Dr. Matthew Wright paid our students a visit this past Friday and gave them a gentle introduction to topology and the Euler Characteristic. This is a topic given little to no treatment inside the traditional K-12 math curriculum, so our students welcomed the opportunity to learn some ‘college math.’ He had our students counting vertices, edges, and faces of various surfaces in order to compute the Euler Characteristic. Students discovered that the Euler Characteristic is a topological invariant.
In his talk he also walked the students through a proof that there are only five regular surfaces, using the Euler Characteristic. This is more difficult than the typical proof, but elegant because the proof doesn’t appeal to geometry. That is, the proof doesn’t ever require the assumption that the faces, angles, or edges are congruent. In this sense, it is a topological proof.* Very cool indeed!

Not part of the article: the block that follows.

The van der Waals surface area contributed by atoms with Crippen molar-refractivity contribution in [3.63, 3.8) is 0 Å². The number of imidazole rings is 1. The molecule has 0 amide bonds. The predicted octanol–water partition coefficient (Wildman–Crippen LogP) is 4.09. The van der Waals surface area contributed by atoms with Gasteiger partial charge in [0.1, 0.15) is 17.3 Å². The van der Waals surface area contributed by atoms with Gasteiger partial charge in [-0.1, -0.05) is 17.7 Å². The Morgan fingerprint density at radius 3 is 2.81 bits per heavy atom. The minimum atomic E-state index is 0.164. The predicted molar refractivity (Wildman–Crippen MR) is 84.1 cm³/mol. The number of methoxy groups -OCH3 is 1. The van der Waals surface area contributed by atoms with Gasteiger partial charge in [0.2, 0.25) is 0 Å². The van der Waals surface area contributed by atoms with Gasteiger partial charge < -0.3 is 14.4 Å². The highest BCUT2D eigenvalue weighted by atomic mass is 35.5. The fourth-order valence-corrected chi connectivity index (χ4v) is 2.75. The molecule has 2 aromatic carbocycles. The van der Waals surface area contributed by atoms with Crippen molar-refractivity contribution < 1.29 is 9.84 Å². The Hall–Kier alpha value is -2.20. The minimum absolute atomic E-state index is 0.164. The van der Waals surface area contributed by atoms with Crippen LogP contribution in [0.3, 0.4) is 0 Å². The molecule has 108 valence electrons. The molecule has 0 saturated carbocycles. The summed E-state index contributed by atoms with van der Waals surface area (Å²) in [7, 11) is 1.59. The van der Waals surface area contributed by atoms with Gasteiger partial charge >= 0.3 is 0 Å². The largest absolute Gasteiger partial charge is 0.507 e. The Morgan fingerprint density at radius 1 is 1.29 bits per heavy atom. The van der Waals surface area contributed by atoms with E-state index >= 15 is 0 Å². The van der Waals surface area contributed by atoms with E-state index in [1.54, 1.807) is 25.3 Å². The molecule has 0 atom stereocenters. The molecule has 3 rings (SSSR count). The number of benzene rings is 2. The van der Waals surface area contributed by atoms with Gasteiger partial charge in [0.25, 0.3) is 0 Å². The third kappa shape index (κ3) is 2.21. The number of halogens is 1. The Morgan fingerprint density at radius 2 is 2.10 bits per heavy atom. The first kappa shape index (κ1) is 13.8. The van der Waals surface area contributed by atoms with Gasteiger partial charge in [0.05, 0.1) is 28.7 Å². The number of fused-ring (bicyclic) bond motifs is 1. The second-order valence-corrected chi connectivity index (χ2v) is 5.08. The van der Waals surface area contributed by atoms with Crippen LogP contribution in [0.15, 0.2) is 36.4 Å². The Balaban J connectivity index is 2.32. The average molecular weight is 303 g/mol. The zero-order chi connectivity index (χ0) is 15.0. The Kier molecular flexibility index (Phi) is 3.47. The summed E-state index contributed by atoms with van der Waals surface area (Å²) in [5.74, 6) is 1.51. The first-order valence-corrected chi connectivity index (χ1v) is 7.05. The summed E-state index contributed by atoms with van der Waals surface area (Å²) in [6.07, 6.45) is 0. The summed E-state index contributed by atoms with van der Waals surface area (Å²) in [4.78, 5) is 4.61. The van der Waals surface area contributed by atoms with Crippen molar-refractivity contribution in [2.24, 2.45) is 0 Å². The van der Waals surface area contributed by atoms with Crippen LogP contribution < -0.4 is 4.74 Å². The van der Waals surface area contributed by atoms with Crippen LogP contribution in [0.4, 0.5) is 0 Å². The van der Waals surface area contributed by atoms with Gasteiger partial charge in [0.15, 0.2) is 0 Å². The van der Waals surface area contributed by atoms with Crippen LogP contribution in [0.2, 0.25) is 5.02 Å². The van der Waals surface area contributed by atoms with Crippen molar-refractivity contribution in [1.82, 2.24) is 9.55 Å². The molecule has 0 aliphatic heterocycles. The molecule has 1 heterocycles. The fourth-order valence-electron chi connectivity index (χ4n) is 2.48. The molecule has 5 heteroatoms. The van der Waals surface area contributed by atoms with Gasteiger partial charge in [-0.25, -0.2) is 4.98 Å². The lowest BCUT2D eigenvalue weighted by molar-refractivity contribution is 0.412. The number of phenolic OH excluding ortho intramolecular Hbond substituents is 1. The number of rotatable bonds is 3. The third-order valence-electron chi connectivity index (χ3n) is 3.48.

Bio: Matthew Wright went to Messiah College and then went on to received his MS and PhD from University of Pennsylvania, where his thesis was in applied and computational topology. He was a professor at Huntington College for two years but is now at the Institute for Mathematics and its Applications at the University of Minnesota for a postdoctoral research fellowship. His hobbies include photography and juggling. On a personal note, Matthew was my roommate in college, and I had the privilege of being his best man in his wedding, as well!
For more about Dr. Wright, visit his website at http://mrwright.org/.
* This proof also appears in the book Euler’s Gem by Dave Richeson.